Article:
"I think he'll be ready for it," Levin said. "He's very athletic with a great pitcher's build. Four quality pitches that he throws for strikes -- fastball, curve, slider and changeup. For him, it's a matter of continuing to build that five- or six-day routine that our other starters have and find ways to have him find success over a long period. We'll put him in our program, and that speaks for itself."
Levin was hesitant to discuss exactly where Dunn would begin his first full season, noting he needs more time in his first Spring Training. The smart bet might be on Class A Advanced St. Lucie, where Harvey -- a fellow first-rounder out of college in 2010 -- began his first full season back in 2011. But no matter where Dunn begins, Levin cautions against the idea that he could fly up the chain simply because he's more advanced as a college arm. (A deep collection of Major League-ready starting pitchers should help New York prolong Dunn's development as well.)
"I don't like categorizing it as quick movers because ultimately guys will dictate their own path based on their and performance. So with him, it's just a matter of taking this year and trying to work on becoming more successful and more consistent, so whenever he goes to the next level, he's ready for it, as opposed to rushing anybody."
Marcos Molina: At first blush, the 22-year-old right-hander seems like a prime candidate to fit the mold created by his Mets' predecessors. Molina's two above-average offerings, according to MLB.com, are his fastball and slider with the former hitting the mid-90's on occasion already. Unlike Dunn, he's already got Class A Advanced experience, and a trip to the upper levels should be in the cards, should everything go well. What's more, he was added to the 40-man roster in November and has made four Grapefruit League appearances this spring.
But there's one problem. The 2017 regular season will be his first since undergoing Tommy John surgery in 2015, a procedure that cost him the entire 2016 campaign. He was healthy enough to pitch in the Arizona Fall League, posting a 3.78 ERA with eight strikeouts in 16 2/3 innings, and the Mets saw enough there to be encouraged.
"I think last year the Fall League was key for him," Levin said. "I saw him out there, and he was up to 95. He looked strong. He looked healthy. If nothing else, it wasn't even the mental hurdle of saying, 'OK, I'm ready to go out there again and pitch.' It was a normal offseason, so I think he's ready to go for this year."
Even if the No. 14 Mets prospect returns to St. Lucie to begin 2017, his stuff and roster status could give him some rocket fuel this summer.
P.J. Conlon: This is where things get a little funky -- and that's only partly a reference to Conlon's odd southpaw delivery.
The Mets' No. 24 prospect put himself on the map in a big way last season by leading the Minors with a 1.65 ERA while posting a 0.95 WHIP with 112 strikeouts and 24 walks in 142 innings between Class A Columbia and St. Lucie. Those are some eye-popping numbers. Where this gets a bit different is that the 23-year-old doesn't fit the hard-throwing skill set of every Mets pitcher previously mentioned here. His fastball is lucky to get into the 90's and earned a 45 grade on the 20-80 scale from MLB.com, and his best pitch is his 55-grade changeup. What Conlon has done extremely well is throw the ball in the zone and induce weak contact, as evidenced by his opponents' .268 batting average on balls in play last season.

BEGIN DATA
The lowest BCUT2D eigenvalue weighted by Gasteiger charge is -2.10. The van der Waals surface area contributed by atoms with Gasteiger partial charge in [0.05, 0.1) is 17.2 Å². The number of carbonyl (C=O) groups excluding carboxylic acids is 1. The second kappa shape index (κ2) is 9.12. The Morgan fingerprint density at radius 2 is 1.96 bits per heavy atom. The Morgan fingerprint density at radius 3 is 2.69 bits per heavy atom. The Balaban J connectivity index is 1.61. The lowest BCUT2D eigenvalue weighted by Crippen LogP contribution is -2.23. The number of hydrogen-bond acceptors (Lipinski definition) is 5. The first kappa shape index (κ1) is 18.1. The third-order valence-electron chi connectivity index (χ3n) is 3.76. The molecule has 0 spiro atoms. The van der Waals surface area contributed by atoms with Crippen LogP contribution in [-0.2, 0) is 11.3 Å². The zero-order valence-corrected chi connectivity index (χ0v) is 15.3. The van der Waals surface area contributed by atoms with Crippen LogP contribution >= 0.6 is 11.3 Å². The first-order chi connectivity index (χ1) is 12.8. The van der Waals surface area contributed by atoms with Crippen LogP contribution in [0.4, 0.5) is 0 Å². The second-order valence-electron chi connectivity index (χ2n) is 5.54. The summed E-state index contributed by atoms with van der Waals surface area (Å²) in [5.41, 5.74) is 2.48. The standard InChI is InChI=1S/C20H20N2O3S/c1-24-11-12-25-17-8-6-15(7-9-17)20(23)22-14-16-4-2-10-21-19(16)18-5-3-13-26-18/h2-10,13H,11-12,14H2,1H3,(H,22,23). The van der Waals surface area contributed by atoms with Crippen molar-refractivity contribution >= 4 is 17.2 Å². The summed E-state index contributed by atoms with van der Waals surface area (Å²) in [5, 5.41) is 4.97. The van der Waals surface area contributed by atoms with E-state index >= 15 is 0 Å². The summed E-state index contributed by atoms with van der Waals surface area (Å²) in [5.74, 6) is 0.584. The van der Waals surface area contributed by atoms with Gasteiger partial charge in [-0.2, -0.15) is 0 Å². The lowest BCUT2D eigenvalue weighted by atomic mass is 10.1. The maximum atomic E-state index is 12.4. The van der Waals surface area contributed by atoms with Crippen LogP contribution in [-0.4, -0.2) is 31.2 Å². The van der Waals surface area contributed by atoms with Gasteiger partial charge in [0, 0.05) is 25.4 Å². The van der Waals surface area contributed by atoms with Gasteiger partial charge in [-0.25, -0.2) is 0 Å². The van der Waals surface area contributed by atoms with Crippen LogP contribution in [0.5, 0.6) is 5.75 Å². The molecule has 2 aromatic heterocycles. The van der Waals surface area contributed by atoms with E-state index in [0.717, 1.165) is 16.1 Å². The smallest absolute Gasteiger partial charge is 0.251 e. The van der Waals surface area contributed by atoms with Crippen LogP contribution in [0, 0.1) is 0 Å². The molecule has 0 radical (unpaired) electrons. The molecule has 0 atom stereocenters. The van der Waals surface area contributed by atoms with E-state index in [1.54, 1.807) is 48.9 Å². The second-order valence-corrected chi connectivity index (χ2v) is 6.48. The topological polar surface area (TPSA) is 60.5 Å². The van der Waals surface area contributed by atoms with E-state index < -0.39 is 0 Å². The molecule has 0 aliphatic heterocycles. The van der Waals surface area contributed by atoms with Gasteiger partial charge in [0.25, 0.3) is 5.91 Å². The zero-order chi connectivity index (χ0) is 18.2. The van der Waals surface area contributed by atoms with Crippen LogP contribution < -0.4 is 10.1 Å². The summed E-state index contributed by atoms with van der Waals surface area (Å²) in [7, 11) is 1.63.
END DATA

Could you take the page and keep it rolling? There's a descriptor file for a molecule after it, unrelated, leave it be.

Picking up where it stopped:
A college pitcher from the University of San Diego, the 2015 13th-rounder has a chance to see the upper levels in 2017 and has gotten some extended looks this spring with four outings, each 1 2/3 innings or longer.
"He knows how to pitch," Levin said. "That's a huge credit to him. He has a great feel for when to use certain pitches, location, command and overall pitchability. While the stuff may not be overwhelming -- you look at a Noah Syndergaard and P.J. can't do that -- but he has a great changeup and great pitchability and great feel for pitching."
Thomas Szapucki: First, a reality check. Don't dream of Szapucki climbing to the Majors this season. Sure, the Mets' No. 4 prospect was a strikeout machine with 86 punchouts in 52 innings last season -- a fact covered extensively in a Toolshed from September. But those came at Rookie-level Kingston and Class A Short Season Brooklyn, making 2017 his first at a full-season level. Still, he has the impressive markers with a 60-grade fastball and a curve -- though it's not the Warthen slider -- that has been roundly praised as a plus pitch already.
The Mets don't believe 2016 was a breakout for Szapucki. Instead, they preach patience that the best is yet to come.
"I can't say a leap forward," Levin said. "I can say he was very, very good. In order to say leap forward, I think you have to say he wasn't very good before that. Coming out of high school, he was a good prospect for us in the Draft. It was just his opportunity to get on the field consistently and let his stuff speak for itself. He has the potential to have three plus pitches. His fastball is in the mid-90's with a lot of life. The breaking ball is a wipe-out breaking ball. He came a long way. I'll say his changeup was maybe his biggest piece of improvement. He really started to throw it and feel comfortable with it and have a lot of success with it.
"He did it at the short-season level. The key for him now is to do it at the full-season level for a year and find ways to continue to improve, whether it's PFP's or the pickoff move or throwing more strikes, whatever it may be. Just find ways to become a consistent pitcher every five days."
Sam Dykstra is a reporter for MiLB.com. Follow and interact with him on Twitter, @SamDykstraMiLB.